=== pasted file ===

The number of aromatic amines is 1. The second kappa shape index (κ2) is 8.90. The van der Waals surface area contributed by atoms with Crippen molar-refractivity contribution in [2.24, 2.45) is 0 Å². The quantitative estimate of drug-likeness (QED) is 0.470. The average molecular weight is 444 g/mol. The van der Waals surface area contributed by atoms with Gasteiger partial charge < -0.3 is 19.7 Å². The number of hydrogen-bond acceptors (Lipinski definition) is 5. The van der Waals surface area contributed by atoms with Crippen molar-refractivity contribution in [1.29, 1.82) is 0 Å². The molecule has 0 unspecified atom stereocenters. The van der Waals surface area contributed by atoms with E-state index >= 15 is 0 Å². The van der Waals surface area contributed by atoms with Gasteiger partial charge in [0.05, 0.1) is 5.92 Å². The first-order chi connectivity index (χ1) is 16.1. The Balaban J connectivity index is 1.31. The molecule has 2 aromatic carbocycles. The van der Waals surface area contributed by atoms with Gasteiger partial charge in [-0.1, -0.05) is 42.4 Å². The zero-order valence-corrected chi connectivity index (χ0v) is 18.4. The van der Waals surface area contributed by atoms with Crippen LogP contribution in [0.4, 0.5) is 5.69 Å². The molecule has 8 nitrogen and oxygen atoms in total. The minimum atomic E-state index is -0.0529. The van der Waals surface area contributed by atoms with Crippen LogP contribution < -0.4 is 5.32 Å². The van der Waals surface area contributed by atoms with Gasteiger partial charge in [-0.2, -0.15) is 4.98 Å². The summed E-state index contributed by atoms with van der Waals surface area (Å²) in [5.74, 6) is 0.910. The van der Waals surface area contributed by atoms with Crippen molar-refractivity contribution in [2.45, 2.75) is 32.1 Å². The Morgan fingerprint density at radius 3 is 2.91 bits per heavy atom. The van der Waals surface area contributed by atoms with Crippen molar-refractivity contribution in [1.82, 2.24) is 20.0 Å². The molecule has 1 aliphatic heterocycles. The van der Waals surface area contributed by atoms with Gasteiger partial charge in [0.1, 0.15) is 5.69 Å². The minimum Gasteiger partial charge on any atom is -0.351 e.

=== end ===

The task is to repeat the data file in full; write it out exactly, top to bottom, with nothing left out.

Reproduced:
The number of aromatic amines is 1. The second kappa shape index (κ2) is 8.90. The van der Waals surface area contributed by atoms with Crippen molar-refractivity contribution in [2.24, 2.45) is 0 Å². The quantitative estimate of drug-likeness (QED) is 0.470. The average molecular weight is 444 g/mol. The van der Waals surface area contributed by atoms with Gasteiger partial charge < -0.3 is 19.7 Å². The number of hydrogen-bond acceptors (Lipinski definition) is 5. The van der Waals surface area contributed by atoms with Crippen molar-refractivity contribution in [1.29, 1.82) is 0 Å². The molecule has 0 unspecified atom stereocenters. The van der Waals surface area contributed by atoms with E-state index >= 15 is 0 Å². The van der Waals surface area contributed by atoms with Gasteiger partial charge in [0.05, 0.1) is 5.92 Å². The first-order chi connectivity index (χ1) is 16.1. The Balaban J connectivity index is 1.31. The molecule has 2 aromatic carbocycles. The van der Waals surface area contributed by atoms with Gasteiger partial charge in [-0.1, -0.05) is 42.4 Å². The zero-order valence-corrected chi connectivity index (χ0v) is 18.4. The van der Waals surface area contributed by atoms with Crippen LogP contribution in [0.4, 0.5) is 5.69 Å². The molecule has 8 nitrogen and oxygen atoms in total. The minimum atomic E-state index is -0.0529. The van der Waals surface area contributed by atoms with Crippen LogP contribution < -0.4 is 5.32 Å². The van der Waals surface area contributed by atoms with Gasteiger partial charge in [-0.2, -0.15) is 4.98 Å². The summed E-state index contributed by atoms with van der Waals surface area (Å²) in [5.74, 6) is 0.910. The van der Waals surface area contributed by atoms with Crippen molar-refractivity contribution in [2.45, 2.75) is 32.1 Å². The Morgan fingerprint density at radius 3 is 2.91 bits per heavy atom. The van der Waals surface area contributed by atoms with Crippen molar-refractivity contribution in [1.82, 2.24) is 20.0 Å². The molecule has 1 aliphatic heterocycles. The van der Waals surface area contributed by atoms with Gasteiger partial charge in [0.1, 0.15) is 5.69 Å². The minimum Gasteiger partial charge on any atom is -0.351 e.